DEFINITION of Chartalism
Chartalism is a non-mainstream theory of money that emphasizes the impact of government policies and activities on the value of money. The early-20th-century German economist Georg Friedrich Knapp first developed the theory of chartalism, which defines money as a unit of account with value that is determined by what the government will accept as payment for tax obligations. In other words, chartalism states that money does not have intrinsic value, but is given value by the government.
BREAKING DOWN Chartalism
In contrast, the theory of metallism defines money as a commodity with intrinsic value that makes it widely accepted as a medium of exchange (precious metals such as gold). The term "chartalism" comes from the Latin word charta, which means ticket or token – items that may be accepted as payment, but which do not have intrinsic value. Today proponents of chartalism are most likely to adhere to Modern Monetary Theory (MMT).
In his time, governments of developed countries were on the gold standard (metalists) and that was what gave currency its value. One could go to a Federal Reserve Bank, at least in theory, and demand gold for paper currency. Today the gold standard is long gone and all currency is in esssence fiat money -- it has value because the goverment issues it and decrees that it is legal tender for all debts public and private.
So it's up to individual governments to maintain their currency through various means including controlling the money supply, taxes, interest rates, as well as encouraging investment and private enterprise.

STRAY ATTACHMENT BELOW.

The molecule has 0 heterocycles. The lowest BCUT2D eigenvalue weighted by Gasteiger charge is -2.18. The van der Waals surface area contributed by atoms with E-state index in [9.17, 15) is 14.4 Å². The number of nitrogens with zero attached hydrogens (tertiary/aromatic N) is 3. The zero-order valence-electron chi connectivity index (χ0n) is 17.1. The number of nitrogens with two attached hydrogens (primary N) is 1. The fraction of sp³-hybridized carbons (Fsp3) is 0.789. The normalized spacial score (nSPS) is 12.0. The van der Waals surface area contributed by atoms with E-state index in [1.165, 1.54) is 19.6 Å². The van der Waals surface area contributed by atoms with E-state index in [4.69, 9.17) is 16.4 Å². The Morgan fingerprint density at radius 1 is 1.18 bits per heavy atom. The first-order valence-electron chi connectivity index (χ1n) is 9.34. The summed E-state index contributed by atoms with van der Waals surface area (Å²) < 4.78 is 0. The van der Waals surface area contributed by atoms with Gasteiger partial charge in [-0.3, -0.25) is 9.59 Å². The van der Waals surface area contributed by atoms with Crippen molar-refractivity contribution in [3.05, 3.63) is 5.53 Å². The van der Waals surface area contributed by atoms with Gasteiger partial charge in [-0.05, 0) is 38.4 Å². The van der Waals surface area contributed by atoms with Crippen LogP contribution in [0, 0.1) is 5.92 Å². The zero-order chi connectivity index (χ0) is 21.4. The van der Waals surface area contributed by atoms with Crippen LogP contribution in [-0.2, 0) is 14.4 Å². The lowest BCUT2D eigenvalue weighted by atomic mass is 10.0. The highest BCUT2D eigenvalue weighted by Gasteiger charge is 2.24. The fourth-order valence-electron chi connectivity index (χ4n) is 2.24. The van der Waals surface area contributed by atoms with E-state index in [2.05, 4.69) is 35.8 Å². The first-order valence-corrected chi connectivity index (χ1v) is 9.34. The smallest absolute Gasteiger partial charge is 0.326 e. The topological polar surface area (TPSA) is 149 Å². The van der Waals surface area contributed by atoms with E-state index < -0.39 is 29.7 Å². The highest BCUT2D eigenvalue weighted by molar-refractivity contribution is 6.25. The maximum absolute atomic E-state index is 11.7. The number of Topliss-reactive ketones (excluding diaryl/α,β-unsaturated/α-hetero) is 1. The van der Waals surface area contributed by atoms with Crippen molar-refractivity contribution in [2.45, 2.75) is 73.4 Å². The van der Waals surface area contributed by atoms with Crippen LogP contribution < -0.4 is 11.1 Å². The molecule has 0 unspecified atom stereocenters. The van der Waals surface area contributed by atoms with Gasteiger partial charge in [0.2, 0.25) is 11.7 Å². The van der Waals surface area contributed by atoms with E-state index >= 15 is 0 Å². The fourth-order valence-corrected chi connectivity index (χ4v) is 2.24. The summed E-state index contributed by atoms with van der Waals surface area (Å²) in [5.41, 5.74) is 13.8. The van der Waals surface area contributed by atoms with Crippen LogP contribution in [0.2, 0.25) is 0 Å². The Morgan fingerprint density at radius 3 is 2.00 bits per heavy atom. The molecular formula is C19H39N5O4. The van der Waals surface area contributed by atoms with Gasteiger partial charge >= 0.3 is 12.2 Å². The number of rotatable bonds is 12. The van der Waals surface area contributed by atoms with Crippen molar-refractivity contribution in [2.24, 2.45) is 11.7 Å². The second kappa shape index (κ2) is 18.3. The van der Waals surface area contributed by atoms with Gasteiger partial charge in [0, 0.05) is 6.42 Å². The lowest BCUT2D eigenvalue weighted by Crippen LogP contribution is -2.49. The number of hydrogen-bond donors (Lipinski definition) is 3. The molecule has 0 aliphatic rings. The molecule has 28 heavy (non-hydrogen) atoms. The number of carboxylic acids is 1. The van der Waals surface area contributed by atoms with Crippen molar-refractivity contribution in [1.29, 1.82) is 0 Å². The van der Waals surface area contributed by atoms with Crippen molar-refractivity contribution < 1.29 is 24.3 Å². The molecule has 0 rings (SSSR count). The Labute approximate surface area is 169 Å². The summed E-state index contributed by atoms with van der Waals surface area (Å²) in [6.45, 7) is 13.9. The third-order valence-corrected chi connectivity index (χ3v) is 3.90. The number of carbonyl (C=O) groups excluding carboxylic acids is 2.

Bitcoin and Chartalism
The rise of virtual currencies such as Bitcoin would confound proponents of chartalism. It's issued in a free and open marketplace, has no connection to any government, and there's no law that says anyone must accept it. Yet it has value and people are willing to trade and accept virtual currencies.
Bitcoin is a digital currency created in 2009. It follows the ideas set out in a white paper by the mysterious Satoshi Nakamoto, whose true identity has yet to be verified. Bitcoin offers the promise of lower transaction fees than traditional online payment mechanisms and is operated by a decentralized authority, unlike government-issued currencies.
There are no physical bitcoins, only balances kept on a public ledger in the cloud, that – along with all Bitcoin transactions – is verified by a massive amount of computing power. Bitcoins are not issued or backed by any banks or governments, nor are individual bitcoins valuable as a commodity. Despite its not being legal tender, Bitcoin charts high on popularity, and has triggered the launch of other virtual currencies collectively referred to as Altcoins.